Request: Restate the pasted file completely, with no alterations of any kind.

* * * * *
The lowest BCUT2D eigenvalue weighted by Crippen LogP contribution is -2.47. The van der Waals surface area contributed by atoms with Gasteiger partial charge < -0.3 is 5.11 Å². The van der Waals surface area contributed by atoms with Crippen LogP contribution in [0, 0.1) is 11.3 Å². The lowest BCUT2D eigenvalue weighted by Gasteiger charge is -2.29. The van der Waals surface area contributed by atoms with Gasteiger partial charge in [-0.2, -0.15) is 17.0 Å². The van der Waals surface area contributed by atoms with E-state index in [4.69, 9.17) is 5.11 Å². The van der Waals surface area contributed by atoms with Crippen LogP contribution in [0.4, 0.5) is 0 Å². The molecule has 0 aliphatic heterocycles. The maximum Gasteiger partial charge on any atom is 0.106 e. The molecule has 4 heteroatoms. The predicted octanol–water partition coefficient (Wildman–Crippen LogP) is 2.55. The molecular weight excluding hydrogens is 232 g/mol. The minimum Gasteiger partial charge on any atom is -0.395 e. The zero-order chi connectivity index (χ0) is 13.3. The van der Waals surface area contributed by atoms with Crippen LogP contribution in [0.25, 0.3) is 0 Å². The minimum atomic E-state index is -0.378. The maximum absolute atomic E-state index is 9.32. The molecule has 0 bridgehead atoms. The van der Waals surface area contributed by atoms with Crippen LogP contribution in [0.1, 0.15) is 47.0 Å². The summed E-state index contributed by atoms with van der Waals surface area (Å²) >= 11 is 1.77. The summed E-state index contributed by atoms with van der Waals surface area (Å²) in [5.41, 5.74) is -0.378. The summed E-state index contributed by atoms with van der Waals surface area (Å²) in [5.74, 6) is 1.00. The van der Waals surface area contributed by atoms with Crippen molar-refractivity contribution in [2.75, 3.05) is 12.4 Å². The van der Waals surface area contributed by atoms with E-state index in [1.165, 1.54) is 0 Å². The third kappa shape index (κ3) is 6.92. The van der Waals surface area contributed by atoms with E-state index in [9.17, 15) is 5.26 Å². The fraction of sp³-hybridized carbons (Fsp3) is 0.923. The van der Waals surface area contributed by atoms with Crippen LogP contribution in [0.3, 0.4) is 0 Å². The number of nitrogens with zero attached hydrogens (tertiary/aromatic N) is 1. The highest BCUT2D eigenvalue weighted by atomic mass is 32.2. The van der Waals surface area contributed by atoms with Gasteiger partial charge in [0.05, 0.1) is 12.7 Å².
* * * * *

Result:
The lowest BCUT2D eigenvalue weighted by Crippen LogP contribution is -2.47. The van der Waals surface area contributed by atoms with Gasteiger partial charge < -0.3 is 5.11 Å². The van der Waals surface area contributed by atoms with Crippen LogP contribution in [0, 0.1) is 11.3 Å². The lowest BCUT2D eigenvalue weighted by Gasteiger charge is -2.29. The van der Waals surface area contributed by atoms with Gasteiger partial charge in [-0.2, -0.15) is 17.0 Å². The van der Waals surface area contributed by atoms with E-state index in [4.69, 9.17) is 5.11 Å². The van der Waals surface area contributed by atoms with Crippen LogP contribution in [0.4, 0.5) is 0 Å². The molecule has 0 aliphatic heterocycles. The maximum Gasteiger partial charge on any atom is 0.106 e. The molecule has 4 heteroatoms. The predicted octanol–water partition coefficient (Wildman–Crippen LogP) is 2.55. The molecular weight excluding hydrogens is 232 g/mol. The minimum Gasteiger partial charge on any atom is -0.395 e. The zero-order chi connectivity index (χ0) is 13.3. The van der Waals surface area contributed by atoms with Crippen LogP contribution in [0.25, 0.3) is 0 Å². The minimum atomic E-state index is -0.378. The maximum absolute atomic E-state index is 9.32. The molecule has 0 bridgehead atoms. The van der Waals surface area contributed by atoms with Crippen LogP contribution in [0.1, 0.15) is 47.0 Å². The summed E-state index contributed by atoms with van der Waals surface area (Å²) >= 11 is 1.77. The summed E-state index contributed by atoms with van der Waals surface area (Å²) in [5.41, 5.74) is -0.378. The summed E-state index contributed by atoms with van der Waals surface area (Å²) in [5.74, 6) is 1.00. The van der Waals surface area contributed by atoms with Crippen molar-refractivity contribution in [2.75, 3.05) is 12.4 Å². The van der Waals surface area contributed by atoms with E-state index in [1.165, 1.54) is 0 Å². The third kappa shape index (κ3) is 6.92. The van der Waals surface area contributed by atoms with E-state index in [9.17, 15) is 5.26 Å². The fraction of sp³-hybridized carbons (Fsp3) is 0.923. The van der Waals surface area contributed by atoms with Crippen LogP contribution in [0.3, 0.4) is 0 Å². The number of nitrogens with zero attached hydrogens (tertiary/aromatic N) is 1. The highest BCUT2D eigenvalue weighted by atomic mass is 32.2. The van der Waals surface area contributed by atoms with Gasteiger partial charge in [0.05, 0.1) is 12.7 Å².